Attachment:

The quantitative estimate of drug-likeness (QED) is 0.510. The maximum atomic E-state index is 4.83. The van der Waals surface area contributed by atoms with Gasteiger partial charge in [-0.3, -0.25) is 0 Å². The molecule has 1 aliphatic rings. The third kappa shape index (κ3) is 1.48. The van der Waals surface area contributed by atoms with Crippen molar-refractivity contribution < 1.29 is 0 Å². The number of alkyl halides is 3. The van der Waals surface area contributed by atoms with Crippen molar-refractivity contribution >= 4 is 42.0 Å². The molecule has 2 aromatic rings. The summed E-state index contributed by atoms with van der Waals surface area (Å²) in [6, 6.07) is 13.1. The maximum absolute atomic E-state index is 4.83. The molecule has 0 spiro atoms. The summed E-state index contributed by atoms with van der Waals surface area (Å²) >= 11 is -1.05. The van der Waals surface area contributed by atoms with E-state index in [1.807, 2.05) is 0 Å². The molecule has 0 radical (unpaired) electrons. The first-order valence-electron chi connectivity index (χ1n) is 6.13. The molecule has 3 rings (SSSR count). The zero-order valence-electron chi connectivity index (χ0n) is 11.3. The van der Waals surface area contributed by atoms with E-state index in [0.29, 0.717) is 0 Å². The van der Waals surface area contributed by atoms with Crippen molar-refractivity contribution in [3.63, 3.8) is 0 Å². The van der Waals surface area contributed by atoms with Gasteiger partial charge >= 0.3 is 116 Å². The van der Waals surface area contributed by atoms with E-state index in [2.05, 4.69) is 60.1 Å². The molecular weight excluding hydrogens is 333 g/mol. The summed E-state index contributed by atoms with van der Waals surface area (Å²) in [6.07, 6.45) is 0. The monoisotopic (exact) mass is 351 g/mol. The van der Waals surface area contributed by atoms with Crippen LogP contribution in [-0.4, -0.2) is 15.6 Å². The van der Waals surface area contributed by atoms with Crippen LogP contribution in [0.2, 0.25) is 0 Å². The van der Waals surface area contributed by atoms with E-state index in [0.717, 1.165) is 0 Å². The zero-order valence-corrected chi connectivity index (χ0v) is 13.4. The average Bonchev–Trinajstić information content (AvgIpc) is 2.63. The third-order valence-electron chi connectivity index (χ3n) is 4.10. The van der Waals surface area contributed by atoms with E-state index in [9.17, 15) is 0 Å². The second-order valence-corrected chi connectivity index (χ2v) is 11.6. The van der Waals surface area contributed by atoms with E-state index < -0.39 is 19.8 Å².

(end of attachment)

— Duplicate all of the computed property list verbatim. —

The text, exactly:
The quantitative estimate of drug-likeness (QED) is 0.510. The maximum atomic E-state index is 4.83. The van der Waals surface area contributed by atoms with Gasteiger partial charge in [-0.3, -0.25) is 0 Å². The molecule has 1 aliphatic rings. The third kappa shape index (κ3) is 1.48. The van der Waals surface area contributed by atoms with Crippen molar-refractivity contribution < 1.29 is 0 Å². The number of alkyl halides is 3. The van der Waals surface area contributed by atoms with Crippen molar-refractivity contribution >= 4 is 42.0 Å². The molecule has 2 aromatic rings. The summed E-state index contributed by atoms with van der Waals surface area (Å²) in [6, 6.07) is 13.1. The maximum absolute atomic E-state index is 4.83. The molecule has 0 spiro atoms. The summed E-state index contributed by atoms with van der Waals surface area (Å²) >= 11 is -1.05. The van der Waals surface area contributed by atoms with E-state index in [1.807, 2.05) is 0 Å². The molecule has 0 radical (unpaired) electrons. The first-order valence-electron chi connectivity index (χ1n) is 6.13. The molecule has 3 rings (SSSR count). The zero-order valence-electron chi connectivity index (χ0n) is 11.3. The van der Waals surface area contributed by atoms with E-state index in [0.29, 0.717) is 0 Å². The van der Waals surface area contributed by atoms with Crippen molar-refractivity contribution in [3.63, 3.8) is 0 Å². The van der Waals surface area contributed by atoms with Gasteiger partial charge >= 0.3 is 116 Å². The van der Waals surface area contributed by atoms with E-state index in [2.05, 4.69) is 60.1 Å². The molecular weight excluding hydrogens is 333 g/mol. The summed E-state index contributed by atoms with van der Waals surface area (Å²) in [6.07, 6.45) is 0. The monoisotopic (exact) mass is 351 g/mol. The van der Waals surface area contributed by atoms with Crippen LogP contribution in [-0.4, -0.2) is 15.6 Å². The van der Waals surface area contributed by atoms with Crippen LogP contribution in [0.2, 0.25) is 0 Å². The van der Waals surface area contributed by atoms with E-state index in [0.717, 1.165) is 0 Å². The zero-order valence-corrected chi connectivity index (χ0v) is 13.4. The average Bonchev–Trinajstić information content (AvgIpc) is 2.63. The third-order valence-electron chi connectivity index (χ3n) is 4.10. The van der Waals surface area contributed by atoms with E-state index in [9.17, 15) is 0 Å². The second-order valence-corrected chi connectivity index (χ2v) is 11.6. The van der Waals surface area contributed by atoms with E-state index < -0.39 is 19.8 Å².